When Microsoft announced its first major push to upgrade all Windows users to the Redstone project, now known as Windows 10, the software giant had already developed seven editions of the operating system, and that was in 2015. These days, there are 10 editions of Windows 10, more than the variations that the company developed under Windows XP, Windows 7 and Windows 8.1.

Microsoft’s New Approach to Windows Update

To understand Microsoft’s strategy of releasing so many versions of Windows 10, you have to keep in mind that this is the world’s most popular operating system for desktop and laptop systems. Windows is not the most popular in terms of servers and mobile devices; most servers run on Linux while most tablets and smartphones are powered by Android. Still, Microsoft wants to make sure that there are enough Windows 10 editions to suit various needs; after all, PC gamers will require features that are different from those that will serve the interests of small business owners.

There are two baseline editions of Windows 10: Home and Pro. In addition to these two baseline editions, there are some versions designed for specific devices:

  • Windows 10 Mobile for smartphones and tablets that support SIM chips.
  • Windows 10 S is a streamlined version of Windows 10 Home edition for laptops that have been configured for educational settings.
  • Windows 10 Pro for Workstations is for high-end business machines.
  • Windows 10 IoT is for embedded devices such as ATMs.
  • Windows 10 Team is the giant Surface Hub computer.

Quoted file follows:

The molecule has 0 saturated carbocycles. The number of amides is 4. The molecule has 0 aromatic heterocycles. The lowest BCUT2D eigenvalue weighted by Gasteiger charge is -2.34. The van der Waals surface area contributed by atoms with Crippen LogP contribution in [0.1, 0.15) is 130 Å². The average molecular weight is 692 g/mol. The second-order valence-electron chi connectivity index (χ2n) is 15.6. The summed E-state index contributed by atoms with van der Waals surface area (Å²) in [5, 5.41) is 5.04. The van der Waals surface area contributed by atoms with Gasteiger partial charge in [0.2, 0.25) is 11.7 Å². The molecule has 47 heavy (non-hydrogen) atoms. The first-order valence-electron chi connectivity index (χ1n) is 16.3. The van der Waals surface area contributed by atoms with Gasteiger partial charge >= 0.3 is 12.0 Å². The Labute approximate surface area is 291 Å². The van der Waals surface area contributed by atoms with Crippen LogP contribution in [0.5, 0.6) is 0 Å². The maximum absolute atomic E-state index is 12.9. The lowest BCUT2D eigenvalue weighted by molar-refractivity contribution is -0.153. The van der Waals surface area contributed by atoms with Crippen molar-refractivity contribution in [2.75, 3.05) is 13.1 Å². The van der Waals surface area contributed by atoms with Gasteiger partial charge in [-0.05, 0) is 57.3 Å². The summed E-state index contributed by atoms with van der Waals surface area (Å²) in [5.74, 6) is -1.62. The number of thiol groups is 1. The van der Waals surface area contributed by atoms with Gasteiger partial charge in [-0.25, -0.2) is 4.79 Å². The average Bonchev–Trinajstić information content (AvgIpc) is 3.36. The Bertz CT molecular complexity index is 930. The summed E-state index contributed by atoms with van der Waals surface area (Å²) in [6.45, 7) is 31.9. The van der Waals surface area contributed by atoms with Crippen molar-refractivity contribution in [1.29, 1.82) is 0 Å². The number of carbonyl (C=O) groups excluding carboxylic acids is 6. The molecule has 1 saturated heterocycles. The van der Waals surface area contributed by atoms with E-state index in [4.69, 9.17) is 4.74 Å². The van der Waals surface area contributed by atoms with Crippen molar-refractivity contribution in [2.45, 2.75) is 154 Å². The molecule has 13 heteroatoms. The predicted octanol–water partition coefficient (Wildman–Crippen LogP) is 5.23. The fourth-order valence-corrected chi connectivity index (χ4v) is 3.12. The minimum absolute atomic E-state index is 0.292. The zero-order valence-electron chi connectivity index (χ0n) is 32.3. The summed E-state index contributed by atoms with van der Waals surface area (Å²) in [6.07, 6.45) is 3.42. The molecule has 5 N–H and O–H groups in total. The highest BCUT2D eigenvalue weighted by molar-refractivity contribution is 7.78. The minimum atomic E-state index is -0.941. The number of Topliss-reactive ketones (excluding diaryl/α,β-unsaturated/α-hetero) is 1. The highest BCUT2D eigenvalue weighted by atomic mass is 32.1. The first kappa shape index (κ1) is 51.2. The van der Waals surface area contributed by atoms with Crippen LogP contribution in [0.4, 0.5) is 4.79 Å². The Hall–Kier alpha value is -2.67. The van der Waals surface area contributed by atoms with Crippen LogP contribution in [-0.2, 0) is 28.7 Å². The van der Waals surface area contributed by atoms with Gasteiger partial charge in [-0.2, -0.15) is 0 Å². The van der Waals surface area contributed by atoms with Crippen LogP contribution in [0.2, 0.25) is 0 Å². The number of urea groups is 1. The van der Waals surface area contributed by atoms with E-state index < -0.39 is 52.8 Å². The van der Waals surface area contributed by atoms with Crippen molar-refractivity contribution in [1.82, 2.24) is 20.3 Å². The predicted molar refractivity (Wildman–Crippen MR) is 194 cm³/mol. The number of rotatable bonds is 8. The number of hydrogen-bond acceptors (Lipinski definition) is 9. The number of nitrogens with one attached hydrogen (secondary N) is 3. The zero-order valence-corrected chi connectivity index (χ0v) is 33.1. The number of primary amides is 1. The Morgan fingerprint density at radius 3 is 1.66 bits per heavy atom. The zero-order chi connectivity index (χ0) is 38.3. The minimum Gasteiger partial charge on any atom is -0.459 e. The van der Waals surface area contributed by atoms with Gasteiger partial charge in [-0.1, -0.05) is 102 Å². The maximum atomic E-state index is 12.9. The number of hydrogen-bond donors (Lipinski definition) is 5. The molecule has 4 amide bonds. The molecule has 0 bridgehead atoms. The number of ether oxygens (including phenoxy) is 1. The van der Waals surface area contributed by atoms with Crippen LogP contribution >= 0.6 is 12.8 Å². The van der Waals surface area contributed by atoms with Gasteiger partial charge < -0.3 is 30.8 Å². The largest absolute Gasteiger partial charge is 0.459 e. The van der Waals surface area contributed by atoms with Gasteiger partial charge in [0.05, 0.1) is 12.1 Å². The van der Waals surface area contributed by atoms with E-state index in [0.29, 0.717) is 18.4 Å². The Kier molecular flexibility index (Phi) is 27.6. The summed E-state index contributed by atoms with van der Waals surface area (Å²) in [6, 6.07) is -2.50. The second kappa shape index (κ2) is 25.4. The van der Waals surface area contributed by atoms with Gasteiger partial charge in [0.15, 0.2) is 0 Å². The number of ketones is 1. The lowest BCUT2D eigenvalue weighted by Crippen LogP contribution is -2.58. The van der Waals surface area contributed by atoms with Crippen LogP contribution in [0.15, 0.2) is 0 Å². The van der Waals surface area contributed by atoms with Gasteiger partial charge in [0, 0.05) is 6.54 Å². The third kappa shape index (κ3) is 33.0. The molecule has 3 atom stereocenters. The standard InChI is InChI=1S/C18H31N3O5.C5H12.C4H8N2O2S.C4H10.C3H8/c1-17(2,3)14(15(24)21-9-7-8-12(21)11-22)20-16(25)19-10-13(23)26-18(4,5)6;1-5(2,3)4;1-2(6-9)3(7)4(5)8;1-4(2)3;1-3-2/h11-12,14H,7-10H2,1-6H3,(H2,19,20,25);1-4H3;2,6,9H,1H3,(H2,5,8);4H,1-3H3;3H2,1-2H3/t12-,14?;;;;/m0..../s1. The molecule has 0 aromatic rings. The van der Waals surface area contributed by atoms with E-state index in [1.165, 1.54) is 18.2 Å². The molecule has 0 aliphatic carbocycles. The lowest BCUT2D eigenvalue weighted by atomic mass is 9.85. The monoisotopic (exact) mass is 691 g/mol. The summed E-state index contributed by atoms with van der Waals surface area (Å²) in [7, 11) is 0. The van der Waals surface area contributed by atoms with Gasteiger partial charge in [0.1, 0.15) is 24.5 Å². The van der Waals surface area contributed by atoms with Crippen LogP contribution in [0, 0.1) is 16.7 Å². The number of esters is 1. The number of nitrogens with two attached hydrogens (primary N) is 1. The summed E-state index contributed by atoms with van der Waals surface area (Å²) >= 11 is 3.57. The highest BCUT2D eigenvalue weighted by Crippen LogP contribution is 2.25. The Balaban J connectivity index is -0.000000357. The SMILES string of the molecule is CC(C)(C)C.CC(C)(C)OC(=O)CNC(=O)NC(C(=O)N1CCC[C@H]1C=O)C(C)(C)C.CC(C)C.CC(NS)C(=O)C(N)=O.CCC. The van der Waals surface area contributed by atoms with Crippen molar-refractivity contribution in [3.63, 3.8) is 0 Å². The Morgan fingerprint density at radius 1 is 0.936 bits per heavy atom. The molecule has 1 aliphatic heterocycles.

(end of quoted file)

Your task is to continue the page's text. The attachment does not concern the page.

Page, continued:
In addition to the above, Microsoft also sells Education, Enterprise, Pro Education, Mobile Enterprise, and Long-Term Support editions of Windows 10 for organizations that need to license various devices.

If you are already running Windows 10, you either accepted Microsoft’s free upgrade offer or purchased a device with an out-of-the-box version of the operating system. If you are an enterprise user, you may have had to pay for licenses to upgrade your network and client devices. To check the edition and version you are running, follow these steps:

  • On the taskbar search box, type “about.”
  • Select About Your PC.
  • Look under the PC heading to see the edition, version, and system.
For most users, even small business owners, Windows 10 Home will be the right edition. If you constantly need to run remote desktop sessions, set up your own cloud server or run heavy encryption on your files, you may need Windows 10 Pro or Enterprise. If you need more information about the Windows 10 edition that is right for you and for your system, contact PC Performance Pros.